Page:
(Commercial) is an advanced bayesian spam filter with a simple, easy to understand interface. SpamSweep seamlessly combines many filtering technologies, including domain and relay blacklists, sender whitelisting, and a bayesian filter to automatically delete spam messages before they're downloaded by your email client.

trimMail Inbox (http://www.trimmail.com/)
(Commercial) - an easy, powerful, affordable way to protect your mail servers from SPAM, viruses, dictionary attacks, and other hazards of the internet

 

Bogofilter (http://bogofilter.sourceforge.net/)
(OSS) - is a mail filter that classifies mail as spam or ham (non-spam) by a statistical analysis of the message's header and content (body). The program is able to learn from the user's classifications and corrections..

SpamOracle (http://pauillac.inria.fr/~xleroy/software.html)
(OSS) proceeds by statistical analysis of the words that appear in the e-mail, comparing the frequencies of words with those found in a user-provided corpus of known spam and known legitimate e-mail. The classification algorithm is based on Bayes' formula, and is described in Paul Graham's paper, A plan for spam (http://www.paulgraham.com/spam.html).

Sophos PureMessage (http://www.sophos.com/products/)
(Commercial) performs statistical analysis too.

DSPAM (http://www.nuclearelephant.com/projects/dspam/)
(OSS) is an adaptive filter. Which means it is capable of learning and adapting to each user's email. Implemented by Jonathan Zdziarski, the author of the book Ending Spam.

SpamSieve (http://c-command.com/spamsieve/)
(Commercial) adds superior, easy to use Bayesian spam filtering to Mac OS X email clients.

MX Logic (http://www.mxlogic.com/mxladvantage/)
(Commercial) targets small and medium-sized businesses.

McAfee SpamKiller (http://www.mcafee.com/)
(Commercial) provides Bayesian filtering technology

GFI MailEssentials for Exchange/SMTP/Lotus (http://www.gfi.com/mes/)
(Commercial) - Is an anti-spam filter for mail servers (Exchange Server, Lotus Domino and others) which uses Bayesian filtering among other methods of catching spam, such as third-party DNSBL checks, IP reputation filtering, email header analysis and support for Sender Policy Framework (SPF).

Brightmail (http://www.brightmail.com/)
(Commercial) - it was acquired by Symantec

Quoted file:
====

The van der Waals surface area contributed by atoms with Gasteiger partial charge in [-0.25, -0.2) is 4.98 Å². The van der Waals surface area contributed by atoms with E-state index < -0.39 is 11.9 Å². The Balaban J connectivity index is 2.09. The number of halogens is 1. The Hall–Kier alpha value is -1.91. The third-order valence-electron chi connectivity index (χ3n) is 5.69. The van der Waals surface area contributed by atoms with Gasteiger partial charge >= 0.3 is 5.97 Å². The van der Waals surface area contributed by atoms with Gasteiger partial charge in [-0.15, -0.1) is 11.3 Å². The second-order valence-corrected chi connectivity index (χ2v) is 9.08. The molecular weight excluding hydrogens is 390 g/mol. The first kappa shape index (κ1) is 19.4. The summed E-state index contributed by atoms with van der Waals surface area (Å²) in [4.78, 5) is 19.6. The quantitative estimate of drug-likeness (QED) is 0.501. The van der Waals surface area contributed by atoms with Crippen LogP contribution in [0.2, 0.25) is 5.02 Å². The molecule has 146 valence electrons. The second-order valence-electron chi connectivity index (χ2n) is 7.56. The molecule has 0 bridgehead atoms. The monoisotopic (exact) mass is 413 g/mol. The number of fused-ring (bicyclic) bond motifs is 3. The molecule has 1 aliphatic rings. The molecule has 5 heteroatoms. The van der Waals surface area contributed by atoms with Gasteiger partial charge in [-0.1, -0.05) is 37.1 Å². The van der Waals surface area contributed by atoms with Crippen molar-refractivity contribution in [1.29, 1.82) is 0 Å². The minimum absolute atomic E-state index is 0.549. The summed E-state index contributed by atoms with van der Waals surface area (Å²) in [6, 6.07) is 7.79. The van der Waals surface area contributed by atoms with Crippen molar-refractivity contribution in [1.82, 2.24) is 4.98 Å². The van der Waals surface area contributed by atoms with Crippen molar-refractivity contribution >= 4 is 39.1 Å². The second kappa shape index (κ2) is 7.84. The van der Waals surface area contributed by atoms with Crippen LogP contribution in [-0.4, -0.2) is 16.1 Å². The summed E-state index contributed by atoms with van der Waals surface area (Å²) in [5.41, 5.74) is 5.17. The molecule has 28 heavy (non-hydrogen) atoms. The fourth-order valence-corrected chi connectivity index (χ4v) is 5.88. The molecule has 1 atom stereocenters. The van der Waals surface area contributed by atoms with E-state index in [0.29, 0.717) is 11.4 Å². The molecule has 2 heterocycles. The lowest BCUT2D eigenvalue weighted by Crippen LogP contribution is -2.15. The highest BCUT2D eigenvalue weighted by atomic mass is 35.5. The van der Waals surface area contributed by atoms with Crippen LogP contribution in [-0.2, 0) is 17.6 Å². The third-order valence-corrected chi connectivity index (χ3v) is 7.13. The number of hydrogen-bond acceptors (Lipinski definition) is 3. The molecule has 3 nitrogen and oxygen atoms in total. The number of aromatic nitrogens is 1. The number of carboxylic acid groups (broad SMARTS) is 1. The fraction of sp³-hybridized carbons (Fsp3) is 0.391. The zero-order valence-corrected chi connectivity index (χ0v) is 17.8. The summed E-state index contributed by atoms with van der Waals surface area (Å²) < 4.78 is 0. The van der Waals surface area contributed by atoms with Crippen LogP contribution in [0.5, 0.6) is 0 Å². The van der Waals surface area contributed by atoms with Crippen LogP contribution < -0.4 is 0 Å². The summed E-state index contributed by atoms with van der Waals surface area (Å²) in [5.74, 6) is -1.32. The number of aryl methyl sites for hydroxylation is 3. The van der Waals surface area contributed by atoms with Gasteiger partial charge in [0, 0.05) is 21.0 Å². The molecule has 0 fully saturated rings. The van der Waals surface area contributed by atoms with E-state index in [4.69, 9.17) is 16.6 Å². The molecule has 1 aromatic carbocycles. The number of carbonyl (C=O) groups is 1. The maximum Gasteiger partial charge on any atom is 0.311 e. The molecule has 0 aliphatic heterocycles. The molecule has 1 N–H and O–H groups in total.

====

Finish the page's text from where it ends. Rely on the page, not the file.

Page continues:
Please notify me if you know of others.

Related Links

And here are some pointers for additional information on the subject:

 

Winning the War on Spam (http://home.dataparty.no/kristian/reviews/bayesian/)
Comparison of Bayesian spam filters

Bayesian Filtering: the Spam Fights Back (http://fishbowl.pastiche.org/2003/09/04/bayesian_filtering_the_spam_fights_back)
Spammers figure out how to bypass the bayesian filter

Wikipedia on Bayesian Spam Filtering
More information on Bayesian filtering

Bayesian Spam Filtering (http://www.allspammedup.com/anti-spam/bayesian-spam-filtering/)
Another explanation on how Bayesian Spam Filtering works

What You Need to Know About Bayesian Spam Filtering (http://email.about.com/cs/bayesianfilters/a/bayesian_filter.htm)
An interesting article from about.com

A plan for Spam (http://www.paulgraham.com/spam.html)
The article describes the spam-filtering techniques used in the spamproof web-based mail reader built to exercise Arc (http://www.paulgraham.com/arc.html). An improved algorithm is described in Better Bayesian Filtering (http://www.paulgraham.com/better.html) (by Paul Graham).

The Grumpy Editor's Guide to Bayesian Spam Filters (http://lwn.net/Articles/172491/)
and a followup (http://lwn.net/Articles/173910/) (useful comments from readers!)

Spam Filters (http://freshmeat.net/articles/view/964/)
Lots of bases covered here, with multiple comments from readers. Its conclusion: the bayesian filters beat heuristic filters after a lot of training.

Blocking over 98% of Spam Using Bayesian filtering technology (http://www.windowsecurity.com/whitepaper/anti_spam/Blocking_Spam_Bayesian_Filtering.html)
This white paper describes how Bayesian mathematics can be applied to the spam problem, resulting in an adaptive, "statistical intelligence" technique that is much harder to circumvent by spammers.


 

 

Related Books

And here you can find books that will provide an indepth coverage of Bayesian content filtering:


Continue reading about other Remedies or jump to the email-related Poisons section.















TOP
previous page: Anti-SPAM Techniques: Heuristic/Signature-based Content
    Filtering
  
page up: Anti-SPAM, Anti-Phishing and Anti-Viruses Techniques
  
next page: Anti-SPAM Techniques: Collaborative Content Filtering